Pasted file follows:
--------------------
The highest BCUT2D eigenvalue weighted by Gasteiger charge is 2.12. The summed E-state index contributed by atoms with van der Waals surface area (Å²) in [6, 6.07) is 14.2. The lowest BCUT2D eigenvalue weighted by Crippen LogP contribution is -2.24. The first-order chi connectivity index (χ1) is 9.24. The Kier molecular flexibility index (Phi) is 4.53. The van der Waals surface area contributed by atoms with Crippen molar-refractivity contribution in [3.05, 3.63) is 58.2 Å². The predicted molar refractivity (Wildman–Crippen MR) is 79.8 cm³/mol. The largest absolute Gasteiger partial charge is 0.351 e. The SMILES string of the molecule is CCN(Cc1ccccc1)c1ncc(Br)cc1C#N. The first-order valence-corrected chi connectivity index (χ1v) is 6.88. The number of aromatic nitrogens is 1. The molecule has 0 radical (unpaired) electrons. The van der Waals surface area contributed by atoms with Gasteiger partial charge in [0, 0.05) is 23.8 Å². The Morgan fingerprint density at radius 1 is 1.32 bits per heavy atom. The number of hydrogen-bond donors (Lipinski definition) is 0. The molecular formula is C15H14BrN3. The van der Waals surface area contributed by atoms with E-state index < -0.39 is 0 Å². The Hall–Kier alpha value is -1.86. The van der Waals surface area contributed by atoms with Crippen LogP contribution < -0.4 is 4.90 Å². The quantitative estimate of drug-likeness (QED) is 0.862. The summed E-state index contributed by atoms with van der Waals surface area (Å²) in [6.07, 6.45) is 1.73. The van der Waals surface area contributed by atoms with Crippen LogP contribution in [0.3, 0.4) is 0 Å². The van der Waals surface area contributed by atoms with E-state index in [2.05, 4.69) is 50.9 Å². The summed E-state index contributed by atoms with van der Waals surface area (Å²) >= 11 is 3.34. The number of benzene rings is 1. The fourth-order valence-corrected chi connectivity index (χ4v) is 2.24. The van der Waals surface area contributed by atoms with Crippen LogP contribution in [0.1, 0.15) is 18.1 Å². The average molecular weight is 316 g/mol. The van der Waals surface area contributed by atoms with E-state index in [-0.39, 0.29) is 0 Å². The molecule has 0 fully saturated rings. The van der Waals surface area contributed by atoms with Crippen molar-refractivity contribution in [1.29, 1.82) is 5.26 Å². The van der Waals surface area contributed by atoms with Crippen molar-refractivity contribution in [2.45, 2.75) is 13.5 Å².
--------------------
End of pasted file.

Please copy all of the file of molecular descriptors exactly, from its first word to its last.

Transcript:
The highest BCUT2D eigenvalue weighted by Gasteiger charge is 2.12. The summed E-state index contributed by atoms with van der Waals surface area (Å²) in [6, 6.07) is 14.2. The lowest BCUT2D eigenvalue weighted by Crippen LogP contribution is -2.24. The first-order chi connectivity index (χ1) is 9.24. The Kier molecular flexibility index (Phi) is 4.53. The van der Waals surface area contributed by atoms with Crippen molar-refractivity contribution in [3.05, 3.63) is 58.2 Å². The predicted molar refractivity (Wildman–Crippen MR) is 79.8 cm³/mol. The largest absolute Gasteiger partial charge is 0.351 e. The SMILES string of the molecule is CCN(Cc1ccccc1)c1ncc(Br)cc1C#N. The first-order valence-corrected chi connectivity index (χ1v) is 6.88. The number of aromatic nitrogens is 1. The molecule has 0 radical (unpaired) electrons. The van der Waals surface area contributed by atoms with Gasteiger partial charge in [0, 0.05) is 23.8 Å². The Morgan fingerprint density at radius 1 is 1.32 bits per heavy atom. The number of hydrogen-bond donors (Lipinski definition) is 0. The molecular formula is C15H14BrN3. The van der Waals surface area contributed by atoms with E-state index < -0.39 is 0 Å². The Hall–Kier alpha value is -1.86. The van der Waals surface area contributed by atoms with Crippen LogP contribution < -0.4 is 4.90 Å². The quantitative estimate of drug-likeness (QED) is 0.862. The summed E-state index contributed by atoms with van der Waals surface area (Å²) in [6.07, 6.45) is 1.73. The van der Waals surface area contributed by atoms with Crippen LogP contribution in [0.3, 0.4) is 0 Å². The van der Waals surface area contributed by atoms with E-state index in [2.05, 4.69) is 50.9 Å². The summed E-state index contributed by atoms with van der Waals surface area (Å²) >= 11 is 3.34. The number of benzene rings is 1. The fourth-order valence-corrected chi connectivity index (χ4v) is 2.24. The van der Waals surface area contributed by atoms with Crippen LogP contribution in [0.1, 0.15) is 18.1 Å². The average molecular weight is 316 g/mol. The van der Waals surface area contributed by atoms with E-state index in [-0.39, 0.29) is 0 Å². The molecule has 0 fully saturated rings. The van der Waals surface area contributed by atoms with Crippen molar-refractivity contribution in [1.29, 1.82) is 5.26 Å². The van der Waals surface area contributed by atoms with Crippen molar-refractivity contribution in [2.45, 2.75) is 13.5 Å².